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Dave & Donald Moenning

Mr. David Moenning is a full-time professional money manager and is the President and Chief Investment Officer for his Chicago-based Registered Investment Advisory firm, Heritage Capital Management (...

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How Does An Investor's Opinion Affect The Market?

It is said that differing opinions are what makes a market.

If there is one thing investors know for sure about the current market, it is that the disparity between the opinions of what "should" be happening in the market versus what is actually happening in the market is about a mile wide.

One of the most confounding aspects of this market has been its refusal to pull back to any meaningful degree. Everyone has seen the statistics relating how long it has been since the stock market has experienced a serious correction. Yep, it's true. This has been one of the longest periods of time in history without the market experiencing a +/-10 percent correction.

Look at a chart and see that this market has been a one-way affair since the end of 2012, and the bottom line is this has been a bit of a nightmare for our furry friends in the bear camp.

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With each new all-time high, the nattering nabobs of negativity continue to sound the alarm. It's only a matter of time, they tell us. This will end badly, just you wait and see, they proclaim.

Related Link: No Professor Shiller, Stocks Are Not Dangerously Overvalued

In sum, all those investors who are now perfectly prepared for what they should have done in 2000 and again in 2008 are making it their life's work to warn us of the impending doom that undoubtedly lies ahead.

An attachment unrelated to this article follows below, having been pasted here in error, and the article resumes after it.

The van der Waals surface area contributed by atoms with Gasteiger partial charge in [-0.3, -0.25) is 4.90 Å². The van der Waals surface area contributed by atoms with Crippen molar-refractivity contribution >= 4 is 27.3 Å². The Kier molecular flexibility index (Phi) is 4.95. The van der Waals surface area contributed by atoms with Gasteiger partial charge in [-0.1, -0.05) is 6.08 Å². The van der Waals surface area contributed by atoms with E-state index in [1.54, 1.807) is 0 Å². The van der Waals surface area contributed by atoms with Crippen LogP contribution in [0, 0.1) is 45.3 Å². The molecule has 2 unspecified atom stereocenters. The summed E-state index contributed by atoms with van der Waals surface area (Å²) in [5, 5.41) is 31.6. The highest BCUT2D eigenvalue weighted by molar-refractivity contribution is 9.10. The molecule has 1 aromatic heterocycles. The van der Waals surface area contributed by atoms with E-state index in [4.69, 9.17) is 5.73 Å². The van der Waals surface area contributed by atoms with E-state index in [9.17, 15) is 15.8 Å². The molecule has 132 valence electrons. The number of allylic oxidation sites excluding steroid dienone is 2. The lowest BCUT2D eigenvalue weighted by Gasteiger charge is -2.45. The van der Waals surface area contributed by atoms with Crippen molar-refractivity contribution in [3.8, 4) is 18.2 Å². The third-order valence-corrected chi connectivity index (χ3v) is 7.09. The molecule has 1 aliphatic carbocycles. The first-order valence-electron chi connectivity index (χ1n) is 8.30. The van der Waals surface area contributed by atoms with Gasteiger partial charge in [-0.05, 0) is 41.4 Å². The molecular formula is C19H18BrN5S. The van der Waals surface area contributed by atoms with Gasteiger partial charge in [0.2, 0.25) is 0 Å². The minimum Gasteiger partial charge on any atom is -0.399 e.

It's Time To Fear The Fed (We're Told)

One argument the bears continue to make is that stocks wouldn't be where they are today if it weren't for the Fed's easy money policies and QE printing programs.

Those seeing the market's glass as at least half empty contend that the gains in the stock market have been almost completely artificial over the last five years and in turn, the market will surely come crashing back down to reality once the Fed "exits" its current dovish policies and rates return to more normalized levels.

However, one of the most important lessons to learn in this business is to play the hand you've been dealt and not the one you'd like. In other words, it is vital to recognize that nobody cares about your opinion (or mine either for that matter) of the Fed's actions.

Remember, in order to be successful over the long-term, investors must first learn to identify/understand what is happening in the markets and to then figure out a way to profit from it.

Another way to look at this point is to understand that the stock market is an "it is what it is" type of game. So, instead of complaining about why you are right and the market is wrong, it is more important to put your opinions and your ego aside and try to simply "get it right" in your portfolio.

Of course, those who are predicting death and destruction when the Fed starts to hike rates may be right. However, there is really nothing wrong with making the money that is available to you between now and the time the sky actually falls.